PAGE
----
April 15, 2019
Blurb: Twenty-five years after her passing, Audrey Hepburn remains the most beloved of all Hollywood stars, known as much for her role as UNICEF ambassador as for films like Roman Holiday and Breakfast at Tiffany’s. Several biographies have chronicled her stardom, but none has covered her intense experiences through five years of Nazi occupation in the Netherlands. According to her son, Luca Dotti, “The war made my mother who she was.” Audrey Hepburn’s war included participation in the Dutch Resistance, working as a doctor’s assistant during the “Bridge Too Far” battle of Arnhem, the brutal execution of her uncle, and the ordeal of the Hunger Winter of 1944. She also had to contend with the fact that her father was a Nazi agent and her mother was pro-Nazi for the first two years of the occupation. But the war years also brought triumphs as Audrey became Arnhem’s most famous young ballerina. Audrey’s own reminiscences, new interviews with people who knew her in the war, wartime diaries, and research in classified Dutch archives shed light on the riveting, untold story of Audrey Hepburn under fire in World War II. Also included is a section of color and black-and-white photos. Many of these images are from Audrey’s personal collection and are published here for the first time.
SASCHA DARLINGTON’S REVIEW
After about 10% into Dutch Girl: Audrey Hepburn and World War II by Robert Matzen I was beginning to regret asking to read this novel as the Audrey Hepburn’s ancestral background felt as if it might doom me to everlasting sleep. But then things began to pick up and there was war, which sounds horrible, but that’s what we’re here for, so, oh well.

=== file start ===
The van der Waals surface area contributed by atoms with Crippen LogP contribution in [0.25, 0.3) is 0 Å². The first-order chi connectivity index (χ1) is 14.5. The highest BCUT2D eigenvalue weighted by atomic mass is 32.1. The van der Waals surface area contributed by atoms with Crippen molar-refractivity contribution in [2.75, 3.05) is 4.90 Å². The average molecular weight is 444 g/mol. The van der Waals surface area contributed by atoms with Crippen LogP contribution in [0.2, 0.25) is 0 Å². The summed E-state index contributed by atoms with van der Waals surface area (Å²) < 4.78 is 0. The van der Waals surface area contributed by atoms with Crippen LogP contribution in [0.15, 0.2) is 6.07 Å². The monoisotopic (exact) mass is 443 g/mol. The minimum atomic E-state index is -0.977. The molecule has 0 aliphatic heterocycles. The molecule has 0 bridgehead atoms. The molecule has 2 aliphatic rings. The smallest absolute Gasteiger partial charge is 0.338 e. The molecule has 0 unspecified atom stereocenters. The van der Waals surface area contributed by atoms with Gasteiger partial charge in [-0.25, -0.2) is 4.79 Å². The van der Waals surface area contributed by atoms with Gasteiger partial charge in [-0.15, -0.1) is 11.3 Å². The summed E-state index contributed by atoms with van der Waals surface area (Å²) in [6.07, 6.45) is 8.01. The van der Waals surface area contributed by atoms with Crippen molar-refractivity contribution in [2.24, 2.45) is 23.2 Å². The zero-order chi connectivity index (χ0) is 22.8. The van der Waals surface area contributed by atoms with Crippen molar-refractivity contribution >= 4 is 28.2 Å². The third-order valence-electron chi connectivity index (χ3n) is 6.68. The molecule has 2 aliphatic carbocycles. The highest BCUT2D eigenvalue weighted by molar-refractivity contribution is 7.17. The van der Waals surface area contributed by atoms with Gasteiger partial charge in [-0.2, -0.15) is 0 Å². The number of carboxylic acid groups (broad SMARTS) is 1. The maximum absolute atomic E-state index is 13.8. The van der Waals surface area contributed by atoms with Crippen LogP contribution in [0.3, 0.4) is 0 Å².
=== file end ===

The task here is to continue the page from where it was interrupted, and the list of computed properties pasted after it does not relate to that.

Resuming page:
Matzen does an excellent job of weaving war history with Hepburn’s. The reader cares not only about Hepburn but also those civilians around her, just trying to get by. We are devastated when her beloved Uncle Otto, one of the father figures in her life, is slaughtered as an act of German retribution. We enjoy her dance triumphs and then live through the months of starvation, watch as neighbors are killed, allied soldiers who were supposed to be saviors die. We feel the horror of war as experienced by someone most of us have seen in a movie. We try to imagine that woman, the one who strummed the guitar and sang Moon River as this girl who helped doctors who were part of a resistance, and then find, yes, we can believe that she would be that girl.
While I was not always a fan of Matzen’s non-linear story-telling, breaking the events during the war to provide Hepburn’s comments and actions in the ’50s, I did find her insights on her preceding years to be enlightening. I could also completely understand her shutting down interviews when they wanted to delve into her personal life.
What I came away with was not only how Hepburn was affected, it’s life-long toll on her, but how completely devastating war is to all of its participants. Matzen vividly portrayed the months of starvation, the cold, the desperation, the feeling of sadness that the original liberators did not liberate. The terror of the allied bombs that would unintentionally kill civilians. The daily fear that the Germans’ last line of defense, the V1 rockets would ultimately rain down upon the town because of their defects.
I also came away with the knowledge that there have always been judgy individuals trying to find fault with others, even ones like Hepburn, who exuded goodness and fairness and always tried to do the right thing. Hepburn was and always will be a role model for the best of humanity.
I received an ARC in exchange for an honest review.
4 butterflies and a ladybug out of 5 butterflies